We used the LabVIEW Datalogging and Supervisory Control (DSC) Module to create a user interface that closely represents the overall refinery layout. The many customizable and industry-specific images and LabVIEW controls helped us develop an intuitive and familiar environment for any user to quickly determine refinery status, navigate to trouble areas, or change process variables or recipes seamlessly.

Native multiple-monitor support in LabVIEW and Windows made it possible to produce independent displays for every monitor connected to the PC. We could add more displays by simply using video cards with more monitor outputs. A total of six high-definition displays in a pyramid configuration were used. Each 42 in. widescreen displayed and controlled refinery status in the control room simultaneously. The primary screen represented the overall refinery layout. From this screen, users could click on one of the subsection areas to automatically load detailed information on one of the subscreen monitors. Since so much information could be visible at one time, visual cues such as drastic color changes and blinking controls or indicators for alarm conditions were critical. We also included choosing color schemes that were appropriate for color-blind users.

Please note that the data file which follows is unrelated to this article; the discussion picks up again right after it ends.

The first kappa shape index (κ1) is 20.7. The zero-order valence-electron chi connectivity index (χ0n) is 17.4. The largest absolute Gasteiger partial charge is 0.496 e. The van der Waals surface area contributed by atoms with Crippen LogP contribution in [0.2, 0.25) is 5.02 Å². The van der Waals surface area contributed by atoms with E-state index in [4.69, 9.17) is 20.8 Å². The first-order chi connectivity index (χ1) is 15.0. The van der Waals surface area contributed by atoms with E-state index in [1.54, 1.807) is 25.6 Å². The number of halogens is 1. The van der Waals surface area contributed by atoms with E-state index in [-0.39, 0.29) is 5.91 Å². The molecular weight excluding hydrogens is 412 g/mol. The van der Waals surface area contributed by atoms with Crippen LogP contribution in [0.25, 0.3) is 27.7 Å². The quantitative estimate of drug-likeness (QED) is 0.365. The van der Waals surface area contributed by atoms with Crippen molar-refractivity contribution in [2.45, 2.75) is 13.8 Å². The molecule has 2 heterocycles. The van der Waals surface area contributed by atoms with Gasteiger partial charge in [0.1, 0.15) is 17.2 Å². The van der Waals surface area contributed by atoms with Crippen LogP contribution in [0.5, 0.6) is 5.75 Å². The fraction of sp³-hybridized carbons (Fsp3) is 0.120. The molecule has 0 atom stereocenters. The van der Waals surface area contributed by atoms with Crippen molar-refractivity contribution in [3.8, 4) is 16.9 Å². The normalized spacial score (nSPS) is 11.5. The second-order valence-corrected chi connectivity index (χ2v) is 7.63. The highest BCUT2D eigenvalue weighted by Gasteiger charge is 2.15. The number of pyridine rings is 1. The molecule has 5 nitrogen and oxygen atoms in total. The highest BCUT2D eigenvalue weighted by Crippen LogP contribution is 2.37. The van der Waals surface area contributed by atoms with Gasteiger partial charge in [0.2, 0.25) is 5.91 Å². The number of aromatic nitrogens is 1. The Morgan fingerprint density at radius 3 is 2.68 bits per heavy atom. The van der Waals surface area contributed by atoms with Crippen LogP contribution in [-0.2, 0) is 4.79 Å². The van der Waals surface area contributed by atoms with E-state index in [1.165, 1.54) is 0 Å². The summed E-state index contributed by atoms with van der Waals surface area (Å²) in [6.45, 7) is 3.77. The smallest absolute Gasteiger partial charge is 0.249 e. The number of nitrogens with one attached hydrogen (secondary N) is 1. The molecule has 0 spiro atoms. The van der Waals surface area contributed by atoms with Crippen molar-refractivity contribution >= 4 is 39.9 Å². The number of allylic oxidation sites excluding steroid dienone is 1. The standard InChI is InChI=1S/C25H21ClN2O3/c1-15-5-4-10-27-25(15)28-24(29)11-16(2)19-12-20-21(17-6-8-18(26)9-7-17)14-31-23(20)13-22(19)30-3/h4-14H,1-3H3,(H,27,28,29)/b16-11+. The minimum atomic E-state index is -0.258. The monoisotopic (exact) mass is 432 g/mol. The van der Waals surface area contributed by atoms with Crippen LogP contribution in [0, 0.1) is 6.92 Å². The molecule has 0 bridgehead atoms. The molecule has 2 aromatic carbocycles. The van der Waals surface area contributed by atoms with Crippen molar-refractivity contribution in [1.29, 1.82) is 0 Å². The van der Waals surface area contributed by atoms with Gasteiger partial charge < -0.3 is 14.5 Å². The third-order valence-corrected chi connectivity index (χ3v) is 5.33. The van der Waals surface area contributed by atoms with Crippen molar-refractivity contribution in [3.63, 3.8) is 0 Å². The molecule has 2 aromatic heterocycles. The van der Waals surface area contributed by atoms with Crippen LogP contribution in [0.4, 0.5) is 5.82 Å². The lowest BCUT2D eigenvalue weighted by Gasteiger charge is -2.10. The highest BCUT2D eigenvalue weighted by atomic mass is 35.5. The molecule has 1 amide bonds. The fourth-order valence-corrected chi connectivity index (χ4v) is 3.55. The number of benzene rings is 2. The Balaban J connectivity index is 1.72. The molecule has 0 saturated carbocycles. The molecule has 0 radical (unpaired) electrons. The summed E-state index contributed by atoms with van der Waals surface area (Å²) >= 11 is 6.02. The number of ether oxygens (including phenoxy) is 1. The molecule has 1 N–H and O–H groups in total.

The Bottom Line

This application realizes the vision of the NI hardware platform for distributed I/O to the fullest extent. It is a powerful example of what can be accomplished with the graphical system design approach. By partnering with Signal.X and NI, the refinery realized a safe, reliable, and configurable system with reduced hardware cost, quick development time, and significant flexibility for long-term maintenance and scalability.

Contact Information:
John Niezgoski
Applications Manager
Signal.X Technologies, LLC
15800 Centennial Dr., Suite A
Northville, MI 48168
(734) 624-1450 

Author Information:
Robert Hoffman
Signal.X Technologies, LLC
15800 Centennial Dr., Suite A
Northville, MI 48168
Tel: (734) 417-8236